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Wednesday, July 30, 2014

Versatility and Productivity Demands Inspire Cutting Tool Makers to Push Design Boundaries

Machining technology has advanced to the point where any shop, no matter how large or small, can acquire equipment, components and controls that permit it to do almost any type of metalworking. And technology available now can even be retrofitted to machines, bringing sophisticated controls and equipment and the use of enhanced cutting tools.

Some producers of cutting tools in fact argue that well-designed tools can extend the life of existing machining systems by improving their effectiveness through increased cutting accuracy, productivity and economy. Recent developments show that a number of innovative tool designs are commercial. Following are some examples.

Emuge, of West Boylston, Mass., recently added a line of micrograin-carbide end mills with productivity-enhancing benefits. Called Top Cut, the end mills are for mold- and die-making applications and other milling operations. Their features include variable-helix flute designs, a new version of a high-heat TiAIN (titanium aluminum nitride) coating and through-coolant capability.

The tools are designed for both roughing and finishing, which Emuge says improves their versatility and productivity. The cutting tools work on diverse materials, including 55 HRc steel, at the upper end of the hardness range.

Top Cut end mills from Emuge have design features that raise cutting performance on hard metals.

“We are trying to make tools that produce parts faster and have better metal-removing capabilities,” says Peter Matysiak, president of Emuge, in commenting on the Top Cut line.

Peter Matysiak, president of Emuge, says there is ongoing pressure in the machining industry for greater operational efficiency, a prerequisite to productivity and cost-effectiveness. As a result, all types of equipment are being engineered to ever-higher performance standards.

“It takes a lot of ingredients to cut metal,” Matysiak notes. By this, he means that every aspect of machining has to be working harmoniously with the whole in order for a shop to maximize quality and productivity. For shops to get more out of their machines and the personnel working on them, cutting tools such as end mills can no longer be viewed as commodities.

Among the ways that this is reflected in the Top Cut end mills is a design that reduces harmonics. This is becoming more of a requirement as part makers demand optimum performance out of their machining systems. As shops work with harder-to-machine metals, the “noise” and “chatter” of cutting tools can affect parameters from process speed to surface quality. Matysiak says Emuge uses such techniques as variable-space and asymmetrical fluting to minimize noise and increase cutting speed.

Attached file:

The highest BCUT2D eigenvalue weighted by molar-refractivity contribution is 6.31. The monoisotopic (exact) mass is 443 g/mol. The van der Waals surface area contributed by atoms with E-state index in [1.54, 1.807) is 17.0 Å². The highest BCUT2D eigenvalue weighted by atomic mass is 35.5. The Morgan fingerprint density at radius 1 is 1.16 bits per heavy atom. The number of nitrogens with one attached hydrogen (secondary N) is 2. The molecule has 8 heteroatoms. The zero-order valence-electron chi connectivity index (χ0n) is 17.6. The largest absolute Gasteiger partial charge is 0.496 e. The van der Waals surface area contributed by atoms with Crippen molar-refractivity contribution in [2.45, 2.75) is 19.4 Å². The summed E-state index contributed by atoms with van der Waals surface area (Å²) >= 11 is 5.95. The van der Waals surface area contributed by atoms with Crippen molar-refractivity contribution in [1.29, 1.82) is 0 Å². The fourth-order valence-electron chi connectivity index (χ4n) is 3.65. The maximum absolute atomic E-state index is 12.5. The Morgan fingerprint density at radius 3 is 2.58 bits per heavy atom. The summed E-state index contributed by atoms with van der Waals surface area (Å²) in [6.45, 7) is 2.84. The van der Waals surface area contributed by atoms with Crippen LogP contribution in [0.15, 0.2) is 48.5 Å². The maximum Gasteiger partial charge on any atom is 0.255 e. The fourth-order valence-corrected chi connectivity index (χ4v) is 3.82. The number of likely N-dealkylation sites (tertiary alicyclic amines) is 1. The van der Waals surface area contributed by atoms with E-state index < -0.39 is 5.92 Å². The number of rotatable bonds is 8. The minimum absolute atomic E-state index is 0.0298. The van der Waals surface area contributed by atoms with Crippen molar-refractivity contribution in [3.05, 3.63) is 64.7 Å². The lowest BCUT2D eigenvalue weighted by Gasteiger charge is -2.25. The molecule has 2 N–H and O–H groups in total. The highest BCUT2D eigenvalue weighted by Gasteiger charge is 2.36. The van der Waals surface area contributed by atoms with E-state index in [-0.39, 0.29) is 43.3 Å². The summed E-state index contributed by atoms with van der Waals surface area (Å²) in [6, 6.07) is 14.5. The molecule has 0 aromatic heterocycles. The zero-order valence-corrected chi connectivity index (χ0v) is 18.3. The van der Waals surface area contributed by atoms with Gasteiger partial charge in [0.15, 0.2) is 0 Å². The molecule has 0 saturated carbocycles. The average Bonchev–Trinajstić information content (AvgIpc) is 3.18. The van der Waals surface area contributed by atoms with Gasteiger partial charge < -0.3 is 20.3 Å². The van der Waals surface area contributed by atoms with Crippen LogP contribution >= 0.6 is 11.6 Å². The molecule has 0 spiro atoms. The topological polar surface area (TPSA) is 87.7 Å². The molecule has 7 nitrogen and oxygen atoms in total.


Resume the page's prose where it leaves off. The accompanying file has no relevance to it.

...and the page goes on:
Through-coolant operation is another area that Emuge believes is vital to cutting speed, precision and throughput. The company developed a number of designs to accommodate the end mill sizes and shapes in the Top Cut range, but basically the coolant is directed down the core of the tool and released through the flutes at various angles, Matysiak says.

Sandvik Coromant’s CoroDrill 460-XM is engineered to cut a range of metals, reducing component inventory and changeover times.

The cooling technique, combined with the TiAIN coating and carbide base, provides what Matysiak calls a “complete package” that meets the evolving production needs of machine shops.

Tackling Multi-Applications

Sandvik Coromant, the big Swedish company with U.S. offices in Fair Lawn, N.J., released a high-performance drill at the end of November called CoroDrill 460-XM, which can be used with a range of materials, reducing inventory and setup time, the company says.

Manufactured of micrograin carbide, with a coating that reduces friction, the CoroDrill 460-XM is described as hard and durable. Sandvik attributes the tool’s ability to machine metals of different hardness levels to cross-sectional strength and high flute volume. A 140-degree point angle, combined with good centering capabilities and low thrust-force design, meets the needs of multi-material and multiple-application drilling.

The drill also offers the option of internal or external cooling. The CoroDrill 460-XM has a diameter range of 3 to 20 mm, and lengths of 2xD to 5xD.

Another advanced design is the Prototyp Paradur Eco Plus blind hole tap from Walter USA, of Waukesha, Wis. Made of high-speed steel (HSS-E PM) and available with optional high-heat coatings and either external or internal cooling, the tool makes cuts as deep as 3xD in structural and high-tensile steel, stainless steel, abrasives, malleable cast iron, and copper/aluminum alloys, the company reports.

Prototyp Paradur Eco Plus, a blind hole tap from Walter USA, is said to last 30 percent longer than the company’s previous tool.

Importantly, the Eco Plus tap is designed with features for long life — up to 30 percent more than the company’s previous version. Walter USA says these features include enhancements to the micro-geometry of the tool and production improvements from the machining of blanks through finish grinding.

These examples show how tool manufacturers are fine-tuning their products to maximize performance, as cutting tools have sometimes been regarded as an afterthought. The properties of cutting tools are as important as those of other machining equipment, and of machining systems. Overlooking cutting tools and how they will work within an operation could create a weak link in the machining system.

As Matysiak advises shops: “Don’t compromise on any issues that affect the speed and tolerance of machining.”

 

 

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